Saturday, May 15, 2010

#16 - What to do with flood-drenched machines - Part 1

We’ve had many areas under water from the flooding last weekend and I was thinking that there might be some folks who had their machines get drowned. So, I decided to pull in some resources to help me put out some practical information that some might find useful in this situation. My main resource for this column is my friend Bob Vaughan from Roanoke, VA. Bob and I go way back to my days at Delta Tech Service and he has been on the frontlines ‘fighting the good fight’ of keeping machines alive for longer than he’d care to admit, I’m sure.

If you have someone whose machines have been submerged in the flood water, please let them know about the next two columns- maybe they could use the advice.

First off, what we do NOT want to do is wash the machines off and just let them dry. Here’s why: Flood water carries silt which is fine, microscopic rock. These little rocks are very abrasive. In fact, it would not surprise me if sandpaper was made from silt rock. Point being, anything exposed to the water will have a fine coating of this abrasive on it. The flood water abrasive needs to be cleaned off of ALL working surfaces and shafts that are prone to friction. For instance, table saw trunnions, driven and drive gears, dovetail ways, ANY mating surfaces that move on each other must all be cleaned - not just dried.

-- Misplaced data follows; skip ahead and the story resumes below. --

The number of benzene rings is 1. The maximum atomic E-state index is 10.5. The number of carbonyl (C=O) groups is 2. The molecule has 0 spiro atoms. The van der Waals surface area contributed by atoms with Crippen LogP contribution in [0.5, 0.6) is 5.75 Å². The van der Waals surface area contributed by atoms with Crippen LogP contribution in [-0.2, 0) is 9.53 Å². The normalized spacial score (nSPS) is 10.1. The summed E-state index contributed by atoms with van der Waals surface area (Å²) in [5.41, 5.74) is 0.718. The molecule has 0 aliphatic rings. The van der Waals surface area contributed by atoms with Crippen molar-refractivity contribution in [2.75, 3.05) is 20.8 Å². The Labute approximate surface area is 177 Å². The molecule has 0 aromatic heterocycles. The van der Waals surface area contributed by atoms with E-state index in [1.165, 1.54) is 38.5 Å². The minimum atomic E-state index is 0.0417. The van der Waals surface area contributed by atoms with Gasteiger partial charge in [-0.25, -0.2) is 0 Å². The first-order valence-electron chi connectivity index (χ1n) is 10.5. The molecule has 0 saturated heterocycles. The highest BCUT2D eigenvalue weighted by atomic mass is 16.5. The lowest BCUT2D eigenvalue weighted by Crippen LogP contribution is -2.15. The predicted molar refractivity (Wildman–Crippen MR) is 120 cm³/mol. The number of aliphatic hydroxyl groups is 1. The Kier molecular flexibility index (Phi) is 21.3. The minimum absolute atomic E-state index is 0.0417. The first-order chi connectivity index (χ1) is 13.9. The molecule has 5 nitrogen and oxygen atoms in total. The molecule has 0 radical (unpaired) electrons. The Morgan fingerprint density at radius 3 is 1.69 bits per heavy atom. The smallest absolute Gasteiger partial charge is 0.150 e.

The machine’s motor starter would need to be disassembled, wiped out and have its internal contact tips cleaned. If you only have a toggle style switch, I would suggest replacing it, unless it happens to be the kind of toggle switch that you can take apart and thoroughly clean.

The motor itself needs particular attention. The easiest motor to revive would be a 3-phase motor because it has no brushes or centrifugal switch to be concerned about. If you have a 3-phase motor, take it apart, wash it completely, change the bearings and let it dry a few days - preferably in a dehumidified environment. Reassemble it and it should be fine.

For a standard 1 phase motor, take it apart (including the capacitor housings if it has them), wash it completely, replace the bearings, clean the centrifugal switch and its contact tips and let it dry a few days (again, in the dehumidified environment). Once it is dry, put it back together and it should be good to go.

Next week we’ll talk about those little universal (brush) motors and your bearings.

Send your questions or comments to: and we’ll see what we can do to help you.
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